As a libertarian I am opposed to the state doing most things it does in the UK. If my interest as a member of the public were to be the reference for a PR person who believes in public duty then their responsibility would be to work towards the dissolution of statism.
I am in favour of Brexit so my definition of the public interest is for the UK to leave the EU. Should a PR person campaigning on related issues to support me as this is the public interest and their public duty?
If I am working for a busines to help them to get rid of a regulation which restricts their license to operate, but in removing the regulation it damages another competitor business which benefitted from the protection of the regulation, how could I define my public duty? Is it to the competitor as much as to my employer as they are both corporate members of society and therefore that could be a public duty? But which is the duty, to support deregulation or to oppose it?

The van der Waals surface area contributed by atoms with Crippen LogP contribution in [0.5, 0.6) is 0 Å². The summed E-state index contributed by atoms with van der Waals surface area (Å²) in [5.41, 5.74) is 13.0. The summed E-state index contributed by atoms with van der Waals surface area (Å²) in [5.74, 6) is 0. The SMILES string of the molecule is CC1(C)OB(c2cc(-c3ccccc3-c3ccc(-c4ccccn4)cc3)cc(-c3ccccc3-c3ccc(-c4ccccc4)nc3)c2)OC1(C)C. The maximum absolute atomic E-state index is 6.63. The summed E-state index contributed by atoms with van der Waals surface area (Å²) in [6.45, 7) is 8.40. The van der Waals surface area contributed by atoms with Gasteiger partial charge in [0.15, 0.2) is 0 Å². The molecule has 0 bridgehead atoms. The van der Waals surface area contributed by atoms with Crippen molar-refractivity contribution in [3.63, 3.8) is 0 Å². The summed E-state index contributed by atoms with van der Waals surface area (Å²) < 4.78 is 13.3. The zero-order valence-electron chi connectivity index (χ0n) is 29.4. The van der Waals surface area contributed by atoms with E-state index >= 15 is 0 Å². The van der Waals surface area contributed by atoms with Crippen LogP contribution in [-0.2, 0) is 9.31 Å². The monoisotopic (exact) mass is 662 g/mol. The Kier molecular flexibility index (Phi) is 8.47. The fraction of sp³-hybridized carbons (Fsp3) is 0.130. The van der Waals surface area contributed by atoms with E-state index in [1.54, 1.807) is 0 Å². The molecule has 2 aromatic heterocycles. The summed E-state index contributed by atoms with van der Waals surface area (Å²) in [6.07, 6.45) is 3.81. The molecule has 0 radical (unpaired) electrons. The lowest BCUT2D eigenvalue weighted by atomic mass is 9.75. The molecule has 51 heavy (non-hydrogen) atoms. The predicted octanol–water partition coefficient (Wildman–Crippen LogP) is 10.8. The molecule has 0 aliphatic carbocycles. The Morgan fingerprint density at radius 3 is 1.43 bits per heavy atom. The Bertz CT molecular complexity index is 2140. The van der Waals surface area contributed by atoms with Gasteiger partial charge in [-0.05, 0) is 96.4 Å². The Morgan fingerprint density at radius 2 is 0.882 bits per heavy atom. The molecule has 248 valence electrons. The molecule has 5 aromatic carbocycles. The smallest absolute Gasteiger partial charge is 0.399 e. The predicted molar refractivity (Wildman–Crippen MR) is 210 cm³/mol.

In a crisis situation I might become aware of information which could damage my employer or client’s interests, but could be seen to be important to reveal to a section of “the public” who oppose the business I work for. Is it my duty to give that information to one sectional interest to the detriment of another?
In a campaigning situation, say you were a PR person hired by a person or organisation with a “Remain” supporting political, special of commercial interest.
How would you determine your duty to the public if you believed PR people have such a thing?